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Cattle Raids and Frontier Marauders

The report was that Filisola had dispatched General Adrián Woll with 400 men to protect the port of Corpus Christi, and that a part of his troops had already arrived. Since Caldwell had only 25 men with him, and 150 soldiers from Matamoros were expected to appear on the scene at any moment, he decided to release the captain of the Commanche and return to the settled area of Texas for re-enforcements. On his return toward San Patricio, Caldwell discovered, when about twenty-five miles from the place, a large Mexican cavalry unit of some 150 men in pursuit of him. The Mexicans, however, stayed at a respectful distance and permitted the Texans to cross the Nueces unmolested.

From his spies, Caldwell learned that Savariego with about seventy men had encamped on a small stream thirty miles west of the Frio, to which point he had recently escorted a party of thirty Cherokees, who had been to Matamoros to confer with the Mexican authorities and were proceeding eastward with mules loaded with ammunition and clothing. A treaty, it was said, had not been concluded between the Indians and the Mexicans, but the Indians were to return in two months to learn the determination of the Mexican government. It was also learned that a Mexican colonel had been among the Shawnees during the past spring, endeavoring to incite them against the Texans, but that he had apparently met with no success. Finally, Caldwell's spies had learned that the Mexican forces did not intend to cross the Nueces, but had received "express orders to continue in the vicinity of the bay of Corpus Christi and to act on the defensive."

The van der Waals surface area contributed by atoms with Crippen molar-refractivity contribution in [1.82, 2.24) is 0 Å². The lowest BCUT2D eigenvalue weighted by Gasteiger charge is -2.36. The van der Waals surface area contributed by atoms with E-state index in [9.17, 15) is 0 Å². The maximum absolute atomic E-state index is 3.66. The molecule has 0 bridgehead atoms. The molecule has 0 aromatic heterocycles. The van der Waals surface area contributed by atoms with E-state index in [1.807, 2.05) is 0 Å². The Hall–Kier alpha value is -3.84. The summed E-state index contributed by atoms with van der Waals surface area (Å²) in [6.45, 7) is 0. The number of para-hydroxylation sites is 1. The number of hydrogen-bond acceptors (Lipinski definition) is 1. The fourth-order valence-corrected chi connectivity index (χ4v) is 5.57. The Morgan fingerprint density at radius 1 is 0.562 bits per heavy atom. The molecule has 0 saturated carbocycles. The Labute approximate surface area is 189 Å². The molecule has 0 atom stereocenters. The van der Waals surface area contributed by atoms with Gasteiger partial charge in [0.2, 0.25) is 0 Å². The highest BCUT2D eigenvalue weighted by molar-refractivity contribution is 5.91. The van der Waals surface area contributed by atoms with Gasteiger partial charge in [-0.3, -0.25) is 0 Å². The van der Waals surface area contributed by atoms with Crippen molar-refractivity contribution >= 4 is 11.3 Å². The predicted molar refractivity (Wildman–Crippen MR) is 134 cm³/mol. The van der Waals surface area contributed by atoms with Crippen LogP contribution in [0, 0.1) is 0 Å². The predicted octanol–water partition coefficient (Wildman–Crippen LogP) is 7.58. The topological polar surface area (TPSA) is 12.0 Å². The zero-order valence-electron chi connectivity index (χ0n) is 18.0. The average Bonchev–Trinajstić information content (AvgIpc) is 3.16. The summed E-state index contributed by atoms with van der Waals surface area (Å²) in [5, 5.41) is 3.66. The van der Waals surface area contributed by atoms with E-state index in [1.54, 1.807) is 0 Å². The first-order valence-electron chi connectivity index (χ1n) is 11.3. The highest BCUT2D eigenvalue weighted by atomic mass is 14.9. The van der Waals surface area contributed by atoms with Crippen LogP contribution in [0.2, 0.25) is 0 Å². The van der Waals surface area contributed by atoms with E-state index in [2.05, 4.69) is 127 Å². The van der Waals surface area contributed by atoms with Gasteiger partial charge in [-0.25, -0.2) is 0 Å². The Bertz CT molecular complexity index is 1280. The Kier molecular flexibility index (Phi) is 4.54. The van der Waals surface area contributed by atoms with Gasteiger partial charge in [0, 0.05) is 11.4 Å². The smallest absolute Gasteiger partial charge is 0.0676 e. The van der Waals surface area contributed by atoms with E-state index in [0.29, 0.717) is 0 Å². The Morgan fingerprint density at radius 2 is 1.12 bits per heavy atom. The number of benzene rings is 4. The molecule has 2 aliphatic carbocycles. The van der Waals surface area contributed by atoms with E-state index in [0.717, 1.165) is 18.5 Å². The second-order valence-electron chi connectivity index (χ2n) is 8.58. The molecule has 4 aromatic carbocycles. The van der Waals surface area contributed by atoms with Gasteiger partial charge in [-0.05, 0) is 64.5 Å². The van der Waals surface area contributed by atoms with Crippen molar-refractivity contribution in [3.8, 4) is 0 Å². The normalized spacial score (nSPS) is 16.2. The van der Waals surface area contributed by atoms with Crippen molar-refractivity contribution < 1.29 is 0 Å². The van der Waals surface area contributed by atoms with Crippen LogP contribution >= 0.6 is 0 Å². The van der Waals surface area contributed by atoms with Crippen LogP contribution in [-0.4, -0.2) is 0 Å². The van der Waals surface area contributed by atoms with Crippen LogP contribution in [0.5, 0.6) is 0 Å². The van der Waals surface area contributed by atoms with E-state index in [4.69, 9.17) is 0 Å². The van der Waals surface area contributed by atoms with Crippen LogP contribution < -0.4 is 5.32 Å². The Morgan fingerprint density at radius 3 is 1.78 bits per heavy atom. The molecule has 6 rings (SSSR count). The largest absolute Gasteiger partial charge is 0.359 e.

Upon the arrival of this news at Texana, Colonel William S. Fisher, Brigadier General Edwin Morehouse, and Colonel Pinckney Caldwell issued a call to the people of Matagorda County to cooperate with them in expelling the invader, and set August 7, as the date for volunteers to rendezvous at Texana. The volunteers were duly fitted out, and left Texana on the 7th for Corpus Christi. En route they were joined by similar units from Matagorda and other places. A party of Tonkawa Indians[30]  accompanied Caldwell. Ere the volunteers reached their destination, the truth of the Mexican intentions in respect to Corpus Christi was reported at Matagorda. It seems that the Mexican government had not contemplated establishing a customhouse at that place, but that the Mexican consul at New Orleans had sent out a

30. The Telegraph and Texas Register of August 25, 1838, reports that forty Lipan warriors accompanied the Texans.

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AFTER SAN JACINTO: The Texas-Mexican Frontier, 1836-1841
Joseph Milton Nance, 1963